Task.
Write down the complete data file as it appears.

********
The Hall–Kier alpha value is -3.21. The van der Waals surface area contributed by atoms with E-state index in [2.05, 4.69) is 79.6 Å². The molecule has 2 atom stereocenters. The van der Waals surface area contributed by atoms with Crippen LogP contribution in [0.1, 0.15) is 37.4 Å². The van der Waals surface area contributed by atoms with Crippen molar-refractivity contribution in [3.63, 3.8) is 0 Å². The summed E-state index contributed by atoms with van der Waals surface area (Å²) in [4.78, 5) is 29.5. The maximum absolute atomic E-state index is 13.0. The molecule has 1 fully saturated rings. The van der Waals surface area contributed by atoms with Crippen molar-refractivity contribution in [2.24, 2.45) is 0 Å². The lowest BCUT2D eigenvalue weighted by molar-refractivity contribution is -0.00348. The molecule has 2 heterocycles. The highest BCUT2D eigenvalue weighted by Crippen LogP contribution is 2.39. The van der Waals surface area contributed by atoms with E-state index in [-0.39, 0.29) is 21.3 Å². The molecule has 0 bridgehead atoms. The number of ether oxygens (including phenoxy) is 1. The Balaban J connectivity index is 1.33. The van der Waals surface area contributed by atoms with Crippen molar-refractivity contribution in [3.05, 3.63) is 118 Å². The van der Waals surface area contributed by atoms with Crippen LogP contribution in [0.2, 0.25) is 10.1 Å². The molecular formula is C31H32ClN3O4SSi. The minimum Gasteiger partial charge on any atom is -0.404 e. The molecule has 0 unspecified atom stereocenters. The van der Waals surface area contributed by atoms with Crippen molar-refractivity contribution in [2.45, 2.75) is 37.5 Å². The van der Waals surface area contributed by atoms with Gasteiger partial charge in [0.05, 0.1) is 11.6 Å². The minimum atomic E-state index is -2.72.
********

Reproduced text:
The Hall–Kier alpha value is -3.21. The van der Waals surface area contributed by atoms with E-state index in [2.05, 4.69) is 79.6 Å². The molecule has 2 atom stereocenters. The van der Waals surface area contributed by atoms with Crippen LogP contribution in [0.1, 0.15) is 37.4 Å². The van der Waals surface area contributed by atoms with Crippen molar-refractivity contribution in [3.63, 3.8) is 0 Å². The summed E-state index contributed by atoms with van der Waals surface area (Å²) in [4.78, 5) is 29.5. The maximum absolute atomic E-state index is 13.0. The molecule has 1 fully saturated rings. The van der Waals surface area contributed by atoms with Crippen molar-refractivity contribution in [2.24, 2.45) is 0 Å². The lowest BCUT2D eigenvalue weighted by molar-refractivity contribution is -0.00348. The molecule has 2 heterocycles. The highest BCUT2D eigenvalue weighted by Crippen LogP contribution is 2.39. The van der Waals surface area contributed by atoms with E-state index in [-0.39, 0.29) is 21.3 Å². The molecule has 0 bridgehead atoms. The number of ether oxygens (including phenoxy) is 1. The Balaban J connectivity index is 1.33. The van der Waals surface area contributed by atoms with Crippen molar-refractivity contribution in [3.05, 3.63) is 118 Å². The van der Waals surface area contributed by atoms with Crippen LogP contribution in [0.2, 0.25) is 10.1 Å². The molecular formula is C31H32ClN3O4SSi. The minimum Gasteiger partial charge on any atom is -0.404 e. The molecule has 0 unspecified atom stereocenters. The van der Waals surface area contributed by atoms with Crippen molar-refractivity contribution in [2.45, 2.75) is 37.5 Å². The van der Waals surface area contributed by atoms with Gasteiger partial charge in [0.05, 0.1) is 11.6 Å². The minimum atomic E-state index is -2.72.